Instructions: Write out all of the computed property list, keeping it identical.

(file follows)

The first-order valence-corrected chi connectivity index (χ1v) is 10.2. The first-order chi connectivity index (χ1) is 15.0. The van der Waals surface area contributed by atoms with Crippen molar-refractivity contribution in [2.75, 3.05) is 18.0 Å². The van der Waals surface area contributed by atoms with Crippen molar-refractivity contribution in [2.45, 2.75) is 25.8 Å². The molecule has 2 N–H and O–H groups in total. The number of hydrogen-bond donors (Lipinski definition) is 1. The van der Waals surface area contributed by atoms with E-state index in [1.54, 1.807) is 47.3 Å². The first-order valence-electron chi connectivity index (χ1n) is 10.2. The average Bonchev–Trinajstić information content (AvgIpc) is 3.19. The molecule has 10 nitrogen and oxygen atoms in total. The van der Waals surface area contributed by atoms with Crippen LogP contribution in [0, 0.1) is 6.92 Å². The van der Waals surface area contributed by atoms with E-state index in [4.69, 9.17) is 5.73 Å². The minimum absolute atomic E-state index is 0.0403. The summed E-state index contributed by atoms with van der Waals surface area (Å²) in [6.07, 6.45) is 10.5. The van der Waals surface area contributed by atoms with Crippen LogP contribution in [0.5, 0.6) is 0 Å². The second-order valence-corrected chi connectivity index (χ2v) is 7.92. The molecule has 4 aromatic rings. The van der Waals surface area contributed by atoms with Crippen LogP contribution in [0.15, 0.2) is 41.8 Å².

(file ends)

The first-order valence-corrected chi connectivity index (χ1v) is 10.2. The first-order chi connectivity index (χ1) is 15.0. The van der Waals surface area contributed by atoms with Crippen molar-refractivity contribution in [2.75, 3.05) is 18.0 Å². The van der Waals surface area contributed by atoms with Crippen molar-refractivity contribution in [2.45, 2.75) is 25.8 Å². The molecule has 2 N–H and O–H groups in total. The number of hydrogen-bond donors (Lipinski definition) is 1. The van der Waals surface area contributed by atoms with E-state index in [1.54, 1.807) is 47.3 Å². The first-order valence-electron chi connectivity index (χ1n) is 10.2. The average Bonchev–Trinajstić information content (AvgIpc) is 3.19. The molecule has 10 nitrogen and oxygen atoms in total. The van der Waals surface area contributed by atoms with Crippen LogP contribution in [0, 0.1) is 6.92 Å². The van der Waals surface area contributed by atoms with E-state index in [4.69, 9.17) is 5.73 Å². The minimum absolute atomic E-state index is 0.0403. The summed E-state index contributed by atoms with van der Waals surface area (Å²) in [6.07, 6.45) is 10.5. The van der Waals surface area contributed by atoms with Crippen LogP contribution in [0.5, 0.6) is 0 Å². The second-order valence-corrected chi connectivity index (χ2v) is 7.92. The molecule has 4 aromatic rings. The van der Waals surface area contributed by atoms with Crippen LogP contribution in [0.15, 0.2) is 41.8 Å².